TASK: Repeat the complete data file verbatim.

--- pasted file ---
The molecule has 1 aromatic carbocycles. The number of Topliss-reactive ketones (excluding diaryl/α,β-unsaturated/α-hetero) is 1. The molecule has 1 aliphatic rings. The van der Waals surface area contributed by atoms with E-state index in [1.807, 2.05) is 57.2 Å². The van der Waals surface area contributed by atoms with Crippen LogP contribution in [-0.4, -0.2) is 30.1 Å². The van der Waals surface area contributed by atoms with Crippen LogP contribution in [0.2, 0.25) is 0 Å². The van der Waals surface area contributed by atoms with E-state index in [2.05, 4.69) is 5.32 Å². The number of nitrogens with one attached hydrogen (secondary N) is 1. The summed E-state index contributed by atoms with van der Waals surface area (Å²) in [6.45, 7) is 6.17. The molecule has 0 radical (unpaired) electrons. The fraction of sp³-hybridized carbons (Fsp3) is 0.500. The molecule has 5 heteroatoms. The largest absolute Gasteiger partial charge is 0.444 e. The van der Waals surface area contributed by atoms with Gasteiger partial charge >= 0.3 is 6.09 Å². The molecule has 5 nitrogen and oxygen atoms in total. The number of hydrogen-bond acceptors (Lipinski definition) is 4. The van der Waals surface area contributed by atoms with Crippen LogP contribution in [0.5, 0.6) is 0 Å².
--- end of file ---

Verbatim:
The molecule has 1 aromatic carbocycles. The number of Topliss-reactive ketones (excluding diaryl/α,β-unsaturated/α-hetero) is 1. The molecule has 1 aliphatic rings. The van der Waals surface area contributed by atoms with E-state index in [1.807, 2.05) is 57.2 Å². The van der Waals surface area contributed by atoms with Crippen LogP contribution in [-0.4, -0.2) is 30.1 Å². The van der Waals surface area contributed by atoms with Crippen LogP contribution in [0.2, 0.25) is 0 Å². The van der Waals surface area contributed by atoms with E-state index in [2.05, 4.69) is 5.32 Å². The number of nitrogens with one attached hydrogen (secondary N) is 1. The summed E-state index contributed by atoms with van der Waals surface area (Å²) in [6.45, 7) is 6.17. The molecule has 0 radical (unpaired) electrons. The fraction of sp³-hybridized carbons (Fsp3) is 0.500. The molecule has 5 heteroatoms. The largest absolute Gasteiger partial charge is 0.444 e. The van der Waals surface area contributed by atoms with Gasteiger partial charge >= 0.3 is 6.09 Å². The molecule has 5 nitrogen and oxygen atoms in total. The number of hydrogen-bond acceptors (Lipinski definition) is 4. The van der Waals surface area contributed by atoms with Crippen LogP contribution in [0.5, 0.6) is 0 Å².